I don’t kill my characters. I just find them that way.

“And the stab wounds?”
“There was a bee.”

There is just something awesome about eating beignets at 1 o’clock Sunday morning and then having a heart to heart with a drag queen.

I think I could make a living selling t-shirts with the stuff that James [Maxey] says on them.
Note: She’s probably right, and note that James Maxey will be featured in future posts.

In general I like to be positive, but that’s because I’m a good Southern girl who only talks bad about people when there’s little chance they’ll find out about it.

… No, it was not immediately obvious that the killer whale was autistic.

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Codexian Writing Quotes: Joy Marchand


Joy Marchand is a writer, poet, and editor. I met her at the 2004 Writers of the Future workshop, where her terrific short story “Sleep Sweetly, Junie Carter” (written as Joy Remy) won her a spot in Writers of the Future XX. My “Bottomless,” a story of a young man exiled from his village located deep within a bottomless pit, appeared in the same volume, but Joy’s story of a woman trying to cope with more time than any human is made to handle may well be my favorite in the book.

Joy’s Web site, with a bibliography of her short fiction, is at (although it hasn’t been updated for a while). Her blog, which is very much up to date, is at . Below you’ll find some of her sayings from Codex that I’ve found most pithy over the last few years.

I’m sure folks don’t mean to be a bundle of insecurities and make asses of themselves on an ongoing basis; I’ve certainly tried to cut down myself.

People do bad things, have naughty sex, make terrible decisions and sometimes hate their parents.

I’m a writer, after all. I have a great imagination and love filling the silence with paranoia.

Boring sex is boring sex, no matter who’s having it.

If the back story doesn’t influence a character’s entire world view, then I think it’s the wrong back story …

…we’re all here to produce pages. Some of us do it for love of language, for glory, for groceries, for attention, for love of hearing ourselves talk. Some of us have noble motives and social awareness, and some of us are navel-gazing solipsists, and we really don’t care about anybody else out there. Some of us use transparent prose and sell to Analog, and some of us are stylists and sweat to get our stuff published anywhere, including Bobby Joe’s Navel-Gazing Gazette if it’ll get us a little love. Some of us write from a place of peace and light and hope and puppies, and some of us hitch our gnarled demons to the plow and make those useful bastards work the back 40. And the only thing that glues us together is a smattering of markets we all submit to, and a vow to produce pages on a regular basis.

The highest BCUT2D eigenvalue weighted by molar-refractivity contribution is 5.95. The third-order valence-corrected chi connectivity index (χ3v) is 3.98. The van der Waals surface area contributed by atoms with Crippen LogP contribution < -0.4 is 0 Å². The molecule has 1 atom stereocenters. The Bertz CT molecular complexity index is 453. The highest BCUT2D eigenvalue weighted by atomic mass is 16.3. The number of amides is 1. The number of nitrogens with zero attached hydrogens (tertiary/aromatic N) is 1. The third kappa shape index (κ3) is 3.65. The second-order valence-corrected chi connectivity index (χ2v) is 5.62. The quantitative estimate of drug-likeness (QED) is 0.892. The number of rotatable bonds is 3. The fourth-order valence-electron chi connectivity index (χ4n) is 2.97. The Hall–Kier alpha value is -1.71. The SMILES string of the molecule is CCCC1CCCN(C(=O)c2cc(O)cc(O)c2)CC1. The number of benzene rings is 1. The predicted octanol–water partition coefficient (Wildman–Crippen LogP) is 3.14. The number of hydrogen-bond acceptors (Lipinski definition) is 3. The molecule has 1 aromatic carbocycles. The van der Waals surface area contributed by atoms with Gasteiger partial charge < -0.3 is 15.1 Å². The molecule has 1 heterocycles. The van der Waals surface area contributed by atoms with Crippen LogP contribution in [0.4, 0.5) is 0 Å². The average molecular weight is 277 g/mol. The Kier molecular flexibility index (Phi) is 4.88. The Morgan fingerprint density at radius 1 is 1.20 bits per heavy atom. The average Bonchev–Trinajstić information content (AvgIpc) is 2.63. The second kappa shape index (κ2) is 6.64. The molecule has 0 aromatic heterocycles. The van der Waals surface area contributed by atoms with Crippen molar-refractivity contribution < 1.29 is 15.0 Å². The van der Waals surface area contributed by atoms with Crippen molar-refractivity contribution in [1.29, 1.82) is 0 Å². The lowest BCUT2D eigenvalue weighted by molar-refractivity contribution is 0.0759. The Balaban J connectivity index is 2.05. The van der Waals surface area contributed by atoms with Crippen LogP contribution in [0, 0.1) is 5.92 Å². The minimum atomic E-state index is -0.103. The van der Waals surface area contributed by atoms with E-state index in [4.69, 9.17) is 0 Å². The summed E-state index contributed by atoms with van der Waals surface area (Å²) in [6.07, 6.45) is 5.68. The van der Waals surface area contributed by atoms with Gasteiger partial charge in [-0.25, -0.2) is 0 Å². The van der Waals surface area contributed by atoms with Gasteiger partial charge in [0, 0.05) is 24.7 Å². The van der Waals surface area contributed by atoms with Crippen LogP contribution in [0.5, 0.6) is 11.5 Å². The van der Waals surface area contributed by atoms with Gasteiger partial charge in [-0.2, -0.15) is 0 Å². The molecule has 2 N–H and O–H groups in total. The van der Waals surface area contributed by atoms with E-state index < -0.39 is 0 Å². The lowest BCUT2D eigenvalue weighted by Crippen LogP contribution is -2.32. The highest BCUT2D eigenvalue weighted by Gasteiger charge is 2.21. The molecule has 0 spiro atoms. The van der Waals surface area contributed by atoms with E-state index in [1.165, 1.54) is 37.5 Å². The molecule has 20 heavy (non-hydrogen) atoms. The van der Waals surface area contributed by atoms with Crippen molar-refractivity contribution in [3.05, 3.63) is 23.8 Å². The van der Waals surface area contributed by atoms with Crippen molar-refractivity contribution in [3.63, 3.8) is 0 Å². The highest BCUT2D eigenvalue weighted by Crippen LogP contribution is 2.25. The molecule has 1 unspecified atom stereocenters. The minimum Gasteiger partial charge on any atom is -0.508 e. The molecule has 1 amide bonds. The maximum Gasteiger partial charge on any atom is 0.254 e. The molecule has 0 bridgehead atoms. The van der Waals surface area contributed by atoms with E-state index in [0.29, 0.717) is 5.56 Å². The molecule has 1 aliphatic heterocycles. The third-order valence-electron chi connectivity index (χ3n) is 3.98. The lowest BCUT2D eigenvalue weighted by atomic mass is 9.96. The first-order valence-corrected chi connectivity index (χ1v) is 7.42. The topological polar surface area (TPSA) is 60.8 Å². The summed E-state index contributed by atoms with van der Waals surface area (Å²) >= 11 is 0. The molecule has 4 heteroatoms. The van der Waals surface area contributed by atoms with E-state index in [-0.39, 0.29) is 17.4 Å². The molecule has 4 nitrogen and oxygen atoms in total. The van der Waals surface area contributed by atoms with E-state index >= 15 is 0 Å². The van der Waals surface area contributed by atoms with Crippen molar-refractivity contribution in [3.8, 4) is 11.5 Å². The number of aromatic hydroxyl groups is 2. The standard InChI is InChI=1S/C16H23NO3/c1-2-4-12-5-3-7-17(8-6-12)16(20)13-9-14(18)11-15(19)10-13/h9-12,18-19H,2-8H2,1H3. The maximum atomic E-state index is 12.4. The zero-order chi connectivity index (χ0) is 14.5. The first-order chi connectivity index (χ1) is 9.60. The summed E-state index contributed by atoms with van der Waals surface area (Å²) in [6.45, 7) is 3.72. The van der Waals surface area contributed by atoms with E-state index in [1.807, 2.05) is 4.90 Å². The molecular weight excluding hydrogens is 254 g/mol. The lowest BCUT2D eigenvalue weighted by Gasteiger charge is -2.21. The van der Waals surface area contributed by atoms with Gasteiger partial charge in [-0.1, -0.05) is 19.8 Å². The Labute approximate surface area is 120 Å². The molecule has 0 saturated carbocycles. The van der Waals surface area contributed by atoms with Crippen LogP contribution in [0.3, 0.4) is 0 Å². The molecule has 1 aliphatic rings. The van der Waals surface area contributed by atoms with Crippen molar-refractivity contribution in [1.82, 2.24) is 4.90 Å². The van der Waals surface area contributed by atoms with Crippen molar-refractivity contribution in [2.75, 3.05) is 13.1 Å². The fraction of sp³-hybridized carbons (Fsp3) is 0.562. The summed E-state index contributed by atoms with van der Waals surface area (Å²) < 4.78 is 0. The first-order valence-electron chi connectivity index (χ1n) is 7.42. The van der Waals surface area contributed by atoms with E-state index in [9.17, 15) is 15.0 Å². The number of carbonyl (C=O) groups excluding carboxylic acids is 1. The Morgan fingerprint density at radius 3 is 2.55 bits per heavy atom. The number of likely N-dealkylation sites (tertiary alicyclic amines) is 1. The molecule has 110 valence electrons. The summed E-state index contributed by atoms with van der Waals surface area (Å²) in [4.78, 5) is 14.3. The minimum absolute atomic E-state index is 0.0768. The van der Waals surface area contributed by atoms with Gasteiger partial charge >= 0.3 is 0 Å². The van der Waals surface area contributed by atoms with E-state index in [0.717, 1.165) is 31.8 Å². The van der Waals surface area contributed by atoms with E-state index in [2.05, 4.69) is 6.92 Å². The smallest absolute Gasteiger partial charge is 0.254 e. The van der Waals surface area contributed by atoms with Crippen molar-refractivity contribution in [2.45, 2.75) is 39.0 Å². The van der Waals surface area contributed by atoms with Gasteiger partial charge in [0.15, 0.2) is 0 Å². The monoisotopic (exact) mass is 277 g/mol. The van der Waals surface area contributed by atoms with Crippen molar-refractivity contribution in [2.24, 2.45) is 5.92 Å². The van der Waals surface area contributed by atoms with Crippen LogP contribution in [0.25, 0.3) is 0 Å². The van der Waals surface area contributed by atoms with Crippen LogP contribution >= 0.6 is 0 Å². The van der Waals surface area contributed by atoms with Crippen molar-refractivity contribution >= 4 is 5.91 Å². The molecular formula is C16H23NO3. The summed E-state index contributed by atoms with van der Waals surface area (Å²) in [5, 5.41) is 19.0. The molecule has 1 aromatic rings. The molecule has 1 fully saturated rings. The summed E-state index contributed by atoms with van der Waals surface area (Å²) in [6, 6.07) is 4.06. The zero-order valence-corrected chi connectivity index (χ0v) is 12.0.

Asking me to write Patterson-esque potboilers would be like making a dog wear spanky-pants. Entertaining, but it pisses off the dog and ruins the pants.

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Codexian Writing Quotes: Alethea Kontis


Codex is an online writing group I founded in 2004 that currently has about 200 active members, most writing science fiction or fantasy and all in the early stages of their careers, from some who have written a lot but not yet made their first pro sale to others who are seeing their third, fourth, or fifth novel coming out from a major publisher. Since the founding of the group, members have won major awards like the Campbell, Hubbard, Hugo, and Nebula, made hundreds (and possibly thousands) of short story sales, gotten top agents, sold their first book (or pair of books, or trilogy), made the New York Times bestseller list, achieved consistent financial and literary success with self-published eBooks, and so on. Some have transitioned to full-time writing careers, though most still write only when they can.

But I love the group not because of the amount of success of its members (which tests my envy tolerance on a regular basis) but because of the flood of wisdom, intelligence, kindness, encouragement, and enthusiasm that wells up every day through posts, e-mails, discussions, critiques, and in-person meetings. And while I can’t share all of that material, I can and will share quotes that have cropped up on our forum, with the permission [I originally wrote “position,” because my mental typing buffer is auditory … but I digress] of the originators.

So with this post I begin a series of Codexian quotes, which I hope you will find as entertaining, illuminating, and/or perplexing as I have. This first set is all from my friend Alethea Kontis, whose work includes a persistently delightful picture book called AlphaOops: The Day Z Went First (with illustrator Bob Kolar), the New York Times bestselling Dark Hunter Companion (with Sherrilyn Kenyon), an upcoming fantasy novel, and much else.

Alethea’s Web site and blog are at

Never underestimate the value of Butt In Chair.

[on getting fit] “I’ve decided that every freaking day is just Day One all over again, so why bother numbering them?

I had a great time whipping 16 7-year olds into a complete frenzy. We ended up on the playground, drawing all over ourselves with Sharpies.

We are writers. We are meant to see and feel everything, the good and the bad, the best and the worst. We are meant to cut ourselves and bleed our souls onto paper and share them with the world. We breathe life into impossible cities and create alleyways of escape. We dredge up things that aren’t discussed at the breakfast table and serve them as entrees. We are creators whose purpose in life is to balance out the entropy.

[At the time of this quote, Lee worked for a book wholesaler] 1:30 p.m. — Weekly Staff Meeting. We decide it should be spelled ‘e-books.’

I smile at a baby in red socks and listen to Chris Martin from Coldplay tell me how beautiful I am. I know he doesn’t mean it, but it’s still nice to hear.

[in 2009] Imagine a world with 24356424 bazillion books and no brick-and-mortar stores, because everyone can publish their own grocery lists and advertise it on the internet (and then download it to folks’ PDAs). How will anyone be able to find a good book anymore? How do you find them today? That’s the part the publishing industry needs to focus on.